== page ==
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Extrahepatic Bile Duct Cancer Treatment

General Information About Extrahepatic Bile Duct Cancer

 

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Extrahepatic bile duct cancer is a rare disease in which malignant (cancer) cells form in the part of bile duct that is outside the liver.

A network of bile ducts (tubes) connects the liver and the gallbladder to the small intestine. This network begins in the liver where many small ducts collect bile, a fluid made by the liver to break down fats during digestion. The small ducts come together to form the right and left hepatic bile ducts, which lead out of the liver. The two ducts join outside the liver to become the common hepatic duct. The part of the common hepatic duct that is outside the liver is called the extrahepatic bile duct. The extrahepatic bile duct is joined by a duct from the gallbladder (which stores bile) to form the common bile duct. Bile is released from the gallbladder through the common bile duct into the small intestine when food is being digested.Anatomy of the extrahepatic bile duct. The extrahepatic bile duct is part of a network of small ducts in the liver that collects bile. Bile flows into the right and left hepatic ducts which join together to form the common hepatic duct. The extrahepatic bile duct is the part of the common hepatic duct that is outside the liver. Bile flows through the extrahepatic bile duct and into the cystic duct to the gallbladder where it is stored. When food is being digested, bile flows back through the cystic duct and into the common bile duct where it is released into the small intestine.
Anatomy of the extrahepatic bile duct. The extrahepatic bile duct is part of a network of small ducts in the liver that collects bile. Bile flows into the right and left hepatic ducts which join together to form the common hepatic duct. The extrahepatic bile duct is the part of the common hepatic duct that is outside the liver. Bile flows through the extrahepatic bile duct and  into the cystic duct to the gallbladder where it is stored. When food is being digested, bile flows back through the cystic duct and into the common bile duct where it is released into the small intestine.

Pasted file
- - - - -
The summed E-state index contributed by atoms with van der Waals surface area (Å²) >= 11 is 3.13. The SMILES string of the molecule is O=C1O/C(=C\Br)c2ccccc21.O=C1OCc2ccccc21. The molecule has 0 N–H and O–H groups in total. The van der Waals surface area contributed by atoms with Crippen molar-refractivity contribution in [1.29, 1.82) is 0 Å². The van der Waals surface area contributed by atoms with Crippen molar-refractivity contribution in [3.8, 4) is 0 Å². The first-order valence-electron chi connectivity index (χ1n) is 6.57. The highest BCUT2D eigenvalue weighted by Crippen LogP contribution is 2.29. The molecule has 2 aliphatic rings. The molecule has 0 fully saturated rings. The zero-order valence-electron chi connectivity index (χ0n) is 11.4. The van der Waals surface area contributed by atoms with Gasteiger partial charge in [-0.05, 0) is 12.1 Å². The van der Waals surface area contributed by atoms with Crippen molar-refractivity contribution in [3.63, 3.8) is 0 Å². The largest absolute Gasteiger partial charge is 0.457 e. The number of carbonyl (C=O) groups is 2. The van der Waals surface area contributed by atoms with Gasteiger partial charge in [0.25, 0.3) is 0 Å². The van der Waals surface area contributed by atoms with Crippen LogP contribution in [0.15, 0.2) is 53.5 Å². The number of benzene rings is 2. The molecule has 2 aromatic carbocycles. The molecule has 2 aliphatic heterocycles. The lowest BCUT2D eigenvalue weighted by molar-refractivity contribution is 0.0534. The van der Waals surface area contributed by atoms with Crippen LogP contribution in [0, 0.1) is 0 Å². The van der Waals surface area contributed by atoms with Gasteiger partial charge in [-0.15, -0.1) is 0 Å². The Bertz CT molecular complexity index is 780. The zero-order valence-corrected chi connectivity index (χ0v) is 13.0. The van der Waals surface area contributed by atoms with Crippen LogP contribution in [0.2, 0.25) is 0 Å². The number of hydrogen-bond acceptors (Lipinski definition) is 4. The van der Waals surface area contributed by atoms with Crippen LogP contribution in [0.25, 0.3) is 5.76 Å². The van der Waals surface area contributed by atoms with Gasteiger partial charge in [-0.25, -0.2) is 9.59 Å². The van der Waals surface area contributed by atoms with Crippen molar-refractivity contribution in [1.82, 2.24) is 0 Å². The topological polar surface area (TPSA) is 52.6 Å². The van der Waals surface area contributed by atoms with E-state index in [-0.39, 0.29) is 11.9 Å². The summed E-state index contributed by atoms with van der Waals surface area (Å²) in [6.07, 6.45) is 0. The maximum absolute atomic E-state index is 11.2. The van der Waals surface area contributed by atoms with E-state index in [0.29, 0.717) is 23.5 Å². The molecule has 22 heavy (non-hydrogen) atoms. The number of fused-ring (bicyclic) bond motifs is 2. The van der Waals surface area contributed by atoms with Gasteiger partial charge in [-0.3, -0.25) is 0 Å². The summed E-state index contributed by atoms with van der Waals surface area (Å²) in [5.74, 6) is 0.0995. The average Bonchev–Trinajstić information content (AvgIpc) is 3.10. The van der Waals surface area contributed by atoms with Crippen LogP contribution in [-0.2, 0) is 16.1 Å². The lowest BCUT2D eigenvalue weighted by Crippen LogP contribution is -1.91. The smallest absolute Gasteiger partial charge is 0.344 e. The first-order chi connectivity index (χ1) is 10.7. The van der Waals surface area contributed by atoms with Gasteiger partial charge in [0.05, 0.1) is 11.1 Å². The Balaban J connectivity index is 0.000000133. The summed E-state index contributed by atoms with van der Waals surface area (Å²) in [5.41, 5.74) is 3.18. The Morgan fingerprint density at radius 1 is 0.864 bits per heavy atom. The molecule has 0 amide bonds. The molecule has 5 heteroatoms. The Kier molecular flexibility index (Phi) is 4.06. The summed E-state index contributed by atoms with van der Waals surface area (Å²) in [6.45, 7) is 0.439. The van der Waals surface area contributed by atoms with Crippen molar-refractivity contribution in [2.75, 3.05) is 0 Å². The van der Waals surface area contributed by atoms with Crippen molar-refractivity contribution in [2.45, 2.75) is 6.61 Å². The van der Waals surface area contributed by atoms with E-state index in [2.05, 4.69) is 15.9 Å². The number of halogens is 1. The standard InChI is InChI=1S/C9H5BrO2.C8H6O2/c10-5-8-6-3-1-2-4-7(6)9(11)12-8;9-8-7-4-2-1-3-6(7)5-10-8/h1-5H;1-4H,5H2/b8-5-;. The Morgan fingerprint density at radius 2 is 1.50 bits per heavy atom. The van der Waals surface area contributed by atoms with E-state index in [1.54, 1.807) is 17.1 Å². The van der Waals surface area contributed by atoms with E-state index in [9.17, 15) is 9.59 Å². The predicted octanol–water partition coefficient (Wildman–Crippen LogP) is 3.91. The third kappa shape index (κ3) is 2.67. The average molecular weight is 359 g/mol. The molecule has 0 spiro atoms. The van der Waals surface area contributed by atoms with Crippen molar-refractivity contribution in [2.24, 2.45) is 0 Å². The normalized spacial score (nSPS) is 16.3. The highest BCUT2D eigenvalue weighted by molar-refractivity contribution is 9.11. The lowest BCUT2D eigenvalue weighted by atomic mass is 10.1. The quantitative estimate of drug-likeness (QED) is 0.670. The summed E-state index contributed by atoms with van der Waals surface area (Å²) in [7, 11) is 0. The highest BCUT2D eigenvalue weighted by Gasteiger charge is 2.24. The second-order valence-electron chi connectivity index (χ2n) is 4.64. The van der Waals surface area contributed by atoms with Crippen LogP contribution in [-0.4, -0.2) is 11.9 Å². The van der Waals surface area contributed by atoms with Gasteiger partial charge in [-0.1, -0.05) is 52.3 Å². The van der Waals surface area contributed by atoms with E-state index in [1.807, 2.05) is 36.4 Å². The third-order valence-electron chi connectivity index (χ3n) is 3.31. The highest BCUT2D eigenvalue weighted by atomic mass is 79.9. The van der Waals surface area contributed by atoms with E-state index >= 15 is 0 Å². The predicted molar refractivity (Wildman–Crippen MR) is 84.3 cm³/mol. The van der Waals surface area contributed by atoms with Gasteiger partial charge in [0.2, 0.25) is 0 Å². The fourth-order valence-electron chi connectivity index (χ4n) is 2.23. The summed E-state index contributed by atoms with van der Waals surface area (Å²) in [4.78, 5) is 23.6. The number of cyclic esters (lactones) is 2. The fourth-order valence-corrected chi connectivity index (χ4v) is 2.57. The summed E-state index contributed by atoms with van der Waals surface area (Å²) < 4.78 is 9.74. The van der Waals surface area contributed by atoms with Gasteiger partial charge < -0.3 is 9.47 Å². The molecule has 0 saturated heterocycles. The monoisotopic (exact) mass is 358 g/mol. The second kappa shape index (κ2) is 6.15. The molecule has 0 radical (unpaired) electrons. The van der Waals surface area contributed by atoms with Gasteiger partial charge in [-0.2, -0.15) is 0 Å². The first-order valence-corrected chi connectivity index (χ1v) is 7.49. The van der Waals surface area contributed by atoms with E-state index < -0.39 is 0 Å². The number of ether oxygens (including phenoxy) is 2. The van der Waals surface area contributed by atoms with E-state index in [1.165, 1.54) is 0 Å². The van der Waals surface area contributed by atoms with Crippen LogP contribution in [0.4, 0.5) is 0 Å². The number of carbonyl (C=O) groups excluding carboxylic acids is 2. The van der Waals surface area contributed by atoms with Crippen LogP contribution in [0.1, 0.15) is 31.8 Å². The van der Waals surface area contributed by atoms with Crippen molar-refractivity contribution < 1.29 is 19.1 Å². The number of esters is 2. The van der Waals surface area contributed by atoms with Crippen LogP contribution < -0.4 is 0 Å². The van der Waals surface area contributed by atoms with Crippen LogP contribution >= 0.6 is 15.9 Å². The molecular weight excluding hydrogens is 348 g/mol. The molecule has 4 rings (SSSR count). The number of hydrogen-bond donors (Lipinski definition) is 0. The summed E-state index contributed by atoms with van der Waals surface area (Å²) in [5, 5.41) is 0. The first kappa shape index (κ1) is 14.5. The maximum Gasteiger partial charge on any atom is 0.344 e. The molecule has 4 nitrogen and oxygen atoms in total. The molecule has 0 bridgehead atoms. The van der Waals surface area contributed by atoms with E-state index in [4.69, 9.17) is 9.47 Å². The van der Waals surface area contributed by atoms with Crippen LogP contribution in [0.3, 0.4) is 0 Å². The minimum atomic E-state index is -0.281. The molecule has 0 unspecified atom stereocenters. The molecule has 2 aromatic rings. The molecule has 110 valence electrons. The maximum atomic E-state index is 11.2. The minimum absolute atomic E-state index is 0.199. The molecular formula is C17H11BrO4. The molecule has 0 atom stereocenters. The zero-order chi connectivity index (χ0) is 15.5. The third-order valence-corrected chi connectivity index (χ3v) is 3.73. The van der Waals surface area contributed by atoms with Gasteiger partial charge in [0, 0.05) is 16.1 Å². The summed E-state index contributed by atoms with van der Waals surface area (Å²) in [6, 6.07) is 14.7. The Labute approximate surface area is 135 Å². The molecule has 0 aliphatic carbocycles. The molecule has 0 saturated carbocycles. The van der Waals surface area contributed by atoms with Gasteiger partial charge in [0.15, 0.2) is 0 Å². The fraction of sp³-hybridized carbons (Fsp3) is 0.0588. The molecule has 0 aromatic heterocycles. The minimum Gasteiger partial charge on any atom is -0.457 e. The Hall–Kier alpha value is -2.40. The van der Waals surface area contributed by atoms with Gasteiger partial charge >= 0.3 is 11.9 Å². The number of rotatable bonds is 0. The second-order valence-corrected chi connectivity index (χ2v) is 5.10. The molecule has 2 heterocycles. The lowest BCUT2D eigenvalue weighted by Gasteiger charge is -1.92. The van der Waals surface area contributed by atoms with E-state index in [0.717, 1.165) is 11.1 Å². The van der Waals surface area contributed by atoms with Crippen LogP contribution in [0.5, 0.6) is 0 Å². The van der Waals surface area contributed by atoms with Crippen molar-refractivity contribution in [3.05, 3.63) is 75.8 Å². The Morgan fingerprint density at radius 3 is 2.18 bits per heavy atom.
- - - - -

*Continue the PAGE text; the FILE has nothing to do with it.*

Anatomy of the extrahepatic bile duct. The extrahepatic bile duct is part of a network of small ducts in the liver that collects bile. Bile flows into the right and left hepatic ducts which join together to form the common hepatic duct. The extrahepatic bile duct is the part of the common hepatic duct that is outside the liver. Bile flows through the extrahepatic bile duct and into the cystic duct to the gallbladder where it is stored. When food is being digested, bile flows back through the cystic duct and into the common bile duct where it is released into the small intestine.

Having colitis or certain liver diseases can increase the risk of developing extrahepatic bile duct cancer.

Anything that increases your risk of getting a disease is called a risk factor. Having a risk factor does not mean that you will get cancer; not having risk factors doesn’t mean that you will not get cancer. People who think they may be at risk should discuss this with their doctor. Risk factors include having any of the following disorders:

Possible signs of extrahepatic bile duct cancer include jaundice and pain.

These and other symptoms may be caused by extrahepatic bile duct cancer or by other conditions. A doctor should be consulted if any of the following problems occur:

Tests that examine the bile duct and liver are used to detect (find) and diagnose extrahepatic bile duct cancer.

The following tests and procedures may be used:

Certain factors affect prognosis (chance of recovery) and treatment options.

The prognosis (chance of recovery) and treatment options depend on the following:

Treatment options may also depend on the symptoms caused by the tumor. Extrahepatic bile duct cancer is usually found after it has spread and can rarely be removed completely by surgery. Palliative therapy may relieve symptoms and improve the patient's quality of life.